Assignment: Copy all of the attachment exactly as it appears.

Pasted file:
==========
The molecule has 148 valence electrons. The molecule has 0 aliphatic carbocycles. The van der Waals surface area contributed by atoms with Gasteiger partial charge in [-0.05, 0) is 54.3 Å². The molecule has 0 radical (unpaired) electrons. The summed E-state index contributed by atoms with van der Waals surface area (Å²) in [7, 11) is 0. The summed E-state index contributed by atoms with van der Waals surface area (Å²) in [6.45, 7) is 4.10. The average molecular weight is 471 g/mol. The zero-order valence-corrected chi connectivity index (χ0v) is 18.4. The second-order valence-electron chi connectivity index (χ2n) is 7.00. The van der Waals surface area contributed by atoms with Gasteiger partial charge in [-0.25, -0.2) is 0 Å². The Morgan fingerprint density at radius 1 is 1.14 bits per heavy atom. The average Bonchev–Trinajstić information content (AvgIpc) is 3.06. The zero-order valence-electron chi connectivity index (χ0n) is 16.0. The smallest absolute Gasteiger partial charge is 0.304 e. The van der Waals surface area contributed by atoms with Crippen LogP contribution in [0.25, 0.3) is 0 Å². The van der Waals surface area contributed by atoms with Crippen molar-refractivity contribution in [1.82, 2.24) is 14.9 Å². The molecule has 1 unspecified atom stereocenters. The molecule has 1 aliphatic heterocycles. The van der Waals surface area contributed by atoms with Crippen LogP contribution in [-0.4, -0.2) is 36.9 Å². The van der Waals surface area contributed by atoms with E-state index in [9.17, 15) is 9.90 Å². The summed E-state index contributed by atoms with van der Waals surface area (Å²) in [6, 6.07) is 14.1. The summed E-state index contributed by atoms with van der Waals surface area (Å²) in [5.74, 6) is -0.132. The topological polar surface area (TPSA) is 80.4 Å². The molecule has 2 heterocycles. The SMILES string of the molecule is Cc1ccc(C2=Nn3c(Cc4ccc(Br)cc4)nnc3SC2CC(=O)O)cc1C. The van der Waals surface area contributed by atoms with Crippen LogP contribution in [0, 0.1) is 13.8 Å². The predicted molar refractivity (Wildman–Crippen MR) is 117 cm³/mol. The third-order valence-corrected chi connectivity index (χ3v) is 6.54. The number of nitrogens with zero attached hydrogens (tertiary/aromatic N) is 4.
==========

The molecule has 148 valence electrons. The molecule has 0 aliphatic carbocycles. The van der Waals surface area contributed by atoms with Gasteiger partial charge in [-0.05, 0) is 54.3 Å². The molecule has 0 radical (unpaired) electrons. The summed E-state index contributed by atoms with van der Waals surface area (Å²) in [7, 11) is 0. The summed E-state index contributed by atoms with van der Waals surface area (Å²) in [6.45, 7) is 4.10. The average molecular weight is 471 g/mol. The zero-order valence-corrected chi connectivity index (χ0v) is 18.4. The second-order valence-electron chi connectivity index (χ2n) is 7.00. The van der Waals surface area contributed by atoms with Gasteiger partial charge in [-0.25, -0.2) is 0 Å². The Morgan fingerprint density at radius 1 is 1.14 bits per heavy atom. The average Bonchev–Trinajstić information content (AvgIpc) is 3.06. The zero-order valence-electron chi connectivity index (χ0n) is 16.0. The smallest absolute Gasteiger partial charge is 0.304 e. The van der Waals surface area contributed by atoms with Crippen LogP contribution in [0.25, 0.3) is 0 Å². The van der Waals surface area contributed by atoms with Crippen molar-refractivity contribution in [1.82, 2.24) is 14.9 Å². The molecule has 1 unspecified atom stereocenters. The molecule has 1 aliphatic heterocycles. The van der Waals surface area contributed by atoms with Crippen LogP contribution in [-0.4, -0.2) is 36.9 Å². The van der Waals surface area contributed by atoms with E-state index in [9.17, 15) is 9.90 Å². The summed E-state index contributed by atoms with van der Waals surface area (Å²) in [6, 6.07) is 14.1. The summed E-state index contributed by atoms with van der Waals surface area (Å²) in [5.74, 6) is -0.132. The topological polar surface area (TPSA) is 80.4 Å². The molecule has 2 heterocycles. The SMILES string of the molecule is Cc1ccc(C2=Nn3c(Cc4ccc(Br)cc4)nnc3SC2CC(=O)O)cc1C. The van der Waals surface area contributed by atoms with Crippen LogP contribution in [0, 0.1) is 13.8 Å². The predicted molar refractivity (Wildman–Crippen MR) is 117 cm³/mol. The third-order valence-corrected chi connectivity index (χ3v) is 6.54. The number of nitrogens with zero attached hydrogens (tertiary/aromatic N) is 4.